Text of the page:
The differences between these two delicious and lively Mexican delights.
In American bars, mezcal is rapidly gaining ground in terms of popularity on tequila. Do you know the difference between the two? If not, keep on reading!
All Tequilas Are Mezcals, But Not All Mezcals Are Tequilas
Tequila is a type of mezcal, similarly to how scotch and bourbon are types of whiskey. Mezcal is defined as any agave-based liquor. This includes tequila, which is produced in specific regions of Mexico and must be made from only blue agave (Agave Tequilana).
Different Kinds of Agave
Interestingly enough, both tequilas and mezcals originate from the same fruit, the heart of the agave plant known as the piña. Mezcals can come from as many as 30 different types of agave plants but tequilas must come from the blue agave. Even though 90% of all mezcals come from the Espadin agave, there are still a wide variety of blends available for the world to enjoy.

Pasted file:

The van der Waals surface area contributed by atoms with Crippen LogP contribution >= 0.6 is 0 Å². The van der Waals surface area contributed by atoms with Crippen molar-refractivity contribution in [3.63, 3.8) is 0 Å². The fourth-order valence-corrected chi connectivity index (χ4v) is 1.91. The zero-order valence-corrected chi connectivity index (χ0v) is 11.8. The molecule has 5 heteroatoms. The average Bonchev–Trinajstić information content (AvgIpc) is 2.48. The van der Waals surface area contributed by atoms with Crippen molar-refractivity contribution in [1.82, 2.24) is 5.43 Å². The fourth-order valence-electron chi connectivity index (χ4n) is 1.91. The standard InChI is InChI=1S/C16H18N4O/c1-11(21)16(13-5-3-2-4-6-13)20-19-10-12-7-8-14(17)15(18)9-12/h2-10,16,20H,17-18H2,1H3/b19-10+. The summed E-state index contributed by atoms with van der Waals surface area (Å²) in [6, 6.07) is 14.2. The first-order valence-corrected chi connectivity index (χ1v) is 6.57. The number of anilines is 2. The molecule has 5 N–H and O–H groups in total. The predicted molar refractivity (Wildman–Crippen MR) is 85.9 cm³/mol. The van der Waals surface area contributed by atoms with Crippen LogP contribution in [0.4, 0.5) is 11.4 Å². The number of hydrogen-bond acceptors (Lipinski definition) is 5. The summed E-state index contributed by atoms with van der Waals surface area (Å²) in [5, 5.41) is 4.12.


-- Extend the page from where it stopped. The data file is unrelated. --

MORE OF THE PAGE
Similarly to champagne in France, tequilas must come from specific areas of Mexico. This location is known as the “tequila” region and includes Jalisco, where the actual town of Tequila resides. Mezcal can come from many areas throughout Mexico but the vast majority comes from the Oaxaca region.
Different Distillation Processes
As both tequilas and mezcals come from their respective plants, their distillation processes are different as well. To develop tequila’s distinct flavor, the agave is steamed in a large industrial oven and then is distilled inside of a large copper pot.
On the other hand, mezcal has a more earthy backbone to its distillation process. For this method, the agave is heated up inside of a large pit in the ground. Lava rock, wood, and charcoal heat up for up to a day before the agave is added. After this, the liquid is distilled in large clay pots.
The distillations are both aged in oak barrels and the length of time of aging determines the quality of the product. For tequila, Blanco varietals age up to 2 months while Reposado and Anejo tequilas age from 2 to 12 months and from 1 to 3 years respectively. Mezcals less than 2 months of age are usually referred to as “Joven mezcal” while older varietals are similarly referred to as Reposado and Anejo as well.
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